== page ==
The Hustle Joyride: This Century’s Cocaine
Overextending yourself is this century’s cocaine, its problem without a name. Workweeks of sixty, eighty, even a hundred hours are commonplace in major law firms and corporations; tribes of modern-day male and female Willy Lomans, manacled to cellphones, trundle through the nation’s airports at all hours with their rolling luggage; cafes are filled with serious young people bent over laptops; young workers at dot-coms are available for work 24/7. Could this be you?
The research team at ZenBusiness recently surveyed over 1,000 managers and employees to explore what motivates people to work overtime, how frequently it occurs and what employees think of their colleagues working overtime. The study found the top six reasons employees work overtime are:
- high workloads
- to get ahead
- to earn more money
- excessive meetings
- excessive distractions
- to impress the boss
If you’re clocking overtime as you start the new year, you’ll be excited to learn from ZenBusiness that over 70% of managers perceive employees who work overtime as hardworking and committed. While this is good news, and all of us want to be perceived as hardworking and committed, there’s a huge downside if you allow your boss’s accolades to outweigh your own self-care. Be careful to interpret this study as a message that you should work harder to be successful, even if it means hitting the point of emotional bankruptcy. Researchers report that employees who regularly put in overtime work of 11-hour days or more are at higher risk for cardiovascular disease, major depression, decreased productivity and poor job performance. Other long-standing research shows that overextending yourself leads to escalating anger, depression, perfectionism, generalized anxiety, health complaints, greater unwillingness to delegate job responsibilities and higher incidences of burnout. And the story doesn’t end there. The Harvard Business Review, reports that the mental and physical problems of burnt-out employees costs corporate America around $125 billion to $190 billion a year in healthcare spending. So let’s back up for a second.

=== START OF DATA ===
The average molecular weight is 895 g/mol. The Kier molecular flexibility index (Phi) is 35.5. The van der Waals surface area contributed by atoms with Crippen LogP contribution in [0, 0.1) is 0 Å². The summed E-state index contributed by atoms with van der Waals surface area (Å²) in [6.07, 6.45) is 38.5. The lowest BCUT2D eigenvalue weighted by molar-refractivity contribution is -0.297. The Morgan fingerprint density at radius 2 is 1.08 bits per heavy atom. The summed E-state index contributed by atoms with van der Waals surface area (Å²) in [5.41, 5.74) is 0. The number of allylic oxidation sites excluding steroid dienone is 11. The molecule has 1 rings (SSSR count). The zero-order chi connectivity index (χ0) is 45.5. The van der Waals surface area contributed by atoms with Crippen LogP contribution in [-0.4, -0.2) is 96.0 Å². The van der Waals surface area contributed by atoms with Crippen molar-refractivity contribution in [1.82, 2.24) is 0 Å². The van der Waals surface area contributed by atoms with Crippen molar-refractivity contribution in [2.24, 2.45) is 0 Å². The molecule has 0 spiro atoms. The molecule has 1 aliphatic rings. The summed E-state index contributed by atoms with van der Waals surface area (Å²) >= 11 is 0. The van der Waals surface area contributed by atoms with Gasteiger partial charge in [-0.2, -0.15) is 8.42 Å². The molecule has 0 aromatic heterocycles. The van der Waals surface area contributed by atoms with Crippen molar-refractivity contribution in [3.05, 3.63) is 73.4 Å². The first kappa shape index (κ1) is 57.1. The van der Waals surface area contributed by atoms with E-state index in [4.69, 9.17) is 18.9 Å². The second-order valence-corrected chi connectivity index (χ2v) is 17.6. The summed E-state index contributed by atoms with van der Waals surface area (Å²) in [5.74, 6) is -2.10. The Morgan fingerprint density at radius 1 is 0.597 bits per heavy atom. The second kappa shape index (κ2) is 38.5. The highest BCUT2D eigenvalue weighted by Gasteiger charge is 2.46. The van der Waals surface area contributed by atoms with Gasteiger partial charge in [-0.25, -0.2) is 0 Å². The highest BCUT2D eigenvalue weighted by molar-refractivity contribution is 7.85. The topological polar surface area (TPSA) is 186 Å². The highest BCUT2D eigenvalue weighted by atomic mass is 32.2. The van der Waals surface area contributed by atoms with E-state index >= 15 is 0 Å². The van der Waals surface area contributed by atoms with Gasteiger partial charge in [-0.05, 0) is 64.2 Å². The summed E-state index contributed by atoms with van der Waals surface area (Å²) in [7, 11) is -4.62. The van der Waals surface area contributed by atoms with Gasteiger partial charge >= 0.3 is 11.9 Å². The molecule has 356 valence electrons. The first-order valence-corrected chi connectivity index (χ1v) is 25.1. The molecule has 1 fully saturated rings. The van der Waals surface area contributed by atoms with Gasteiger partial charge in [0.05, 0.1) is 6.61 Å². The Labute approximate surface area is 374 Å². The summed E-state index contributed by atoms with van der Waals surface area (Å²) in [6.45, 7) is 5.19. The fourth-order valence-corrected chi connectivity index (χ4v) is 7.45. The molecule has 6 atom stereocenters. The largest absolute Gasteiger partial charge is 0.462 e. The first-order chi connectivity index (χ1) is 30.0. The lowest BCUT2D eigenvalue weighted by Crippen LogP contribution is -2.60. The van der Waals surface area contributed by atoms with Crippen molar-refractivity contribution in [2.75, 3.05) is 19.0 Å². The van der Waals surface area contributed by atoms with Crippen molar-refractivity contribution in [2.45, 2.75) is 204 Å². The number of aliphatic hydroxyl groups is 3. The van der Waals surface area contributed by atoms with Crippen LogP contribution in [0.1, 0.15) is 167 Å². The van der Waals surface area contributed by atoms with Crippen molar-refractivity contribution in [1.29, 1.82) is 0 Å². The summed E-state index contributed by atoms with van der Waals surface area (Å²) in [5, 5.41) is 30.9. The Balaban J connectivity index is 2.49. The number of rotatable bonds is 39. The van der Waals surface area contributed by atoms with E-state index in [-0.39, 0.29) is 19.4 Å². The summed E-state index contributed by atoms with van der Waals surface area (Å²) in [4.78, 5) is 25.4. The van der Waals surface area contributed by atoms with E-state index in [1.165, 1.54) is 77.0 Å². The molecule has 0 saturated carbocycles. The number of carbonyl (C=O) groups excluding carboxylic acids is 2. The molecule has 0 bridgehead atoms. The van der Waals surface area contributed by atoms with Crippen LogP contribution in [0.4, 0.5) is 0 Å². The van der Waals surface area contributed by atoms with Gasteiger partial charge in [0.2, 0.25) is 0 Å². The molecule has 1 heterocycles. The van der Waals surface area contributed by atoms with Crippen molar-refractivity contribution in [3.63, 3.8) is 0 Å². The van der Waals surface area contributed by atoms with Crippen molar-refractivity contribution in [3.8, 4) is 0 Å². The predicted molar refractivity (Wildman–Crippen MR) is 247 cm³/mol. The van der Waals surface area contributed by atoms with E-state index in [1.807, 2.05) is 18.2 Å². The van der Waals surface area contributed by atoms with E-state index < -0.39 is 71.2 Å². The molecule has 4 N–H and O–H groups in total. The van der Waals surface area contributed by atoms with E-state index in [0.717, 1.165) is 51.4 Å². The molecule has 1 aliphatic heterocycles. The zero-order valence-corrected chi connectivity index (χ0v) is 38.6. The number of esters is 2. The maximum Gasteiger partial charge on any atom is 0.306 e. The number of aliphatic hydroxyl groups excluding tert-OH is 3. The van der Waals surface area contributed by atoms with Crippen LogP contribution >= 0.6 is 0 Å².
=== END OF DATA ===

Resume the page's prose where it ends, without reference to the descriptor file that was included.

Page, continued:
At first the accolades, slaps on the back, fat paychecks and gold plaques make you feel it’s all worth the effort. But after a while, it starts to feel like an unwelcome burden. You have a lot on your plate. You’ve got to do it perfectly. Can you measure up? Or will you let others down? You’ve got to prove you can do it. If you fall short, you dig your heels in deeper. You can’t let up because everyone’s depending on you. Some folks wear their “always on” label like a prize, but if you’re like most workers, the picture is far more subtle. You don’t party or stay out late. You don’t waste your time or throw money down the drain. You’re level-headed and rational. You’ve been called dedicated, responsible and conscientious. You work long and hard, and you’re always at your desk or available electronically.
Burrowing itself deeper into your soul, the habit of overextending yourself is like a prisoner’s chain that moves with you wherever you go. When you’re not at your desk, your exhausting compulsive thoughts are still there. They beat you to the office before you begin the day. They stalk you in your sleep, at a party or while you’re hiking with a friend. They loom over your shoulder when you’re trying to have an intimate conversation with your main squeeze. You can’t stop thinking about, talking about or engaging in tasks and projects. You have rigid thinking—sometimes called “stinkin’ thinking”—patterns that feed your anxiety, reminding you how much you have undone. When you’re preoccupied with completing tasks, you don’t notice signals, such as physical aches and pains or a reduced ability to function, that warn of serious health problems.
Your projects take priority over every aspect of your life. You get soused by overloading yourself with more tasks than you can possibly complete. You toil around the clock—hurrying, rushing and multitasking to meet unrealistic deadlines. You might even throw all-nighters, sometimes sleeping off a work binge in your clothes. The compulsive thoughts engulf you in a work fog called a brownout, numbing you to anxiety, worry and stress as well as to other people. Work highs, reminiscent of an alcoholic euphoria, run a cycle of adrenaline-charged binge working, followed by a downward swing. Euphoria eventually gives way to work hangovers characterized by withdrawal, depression, irritability, anxiety and in extreme cases even thoughts of suicide.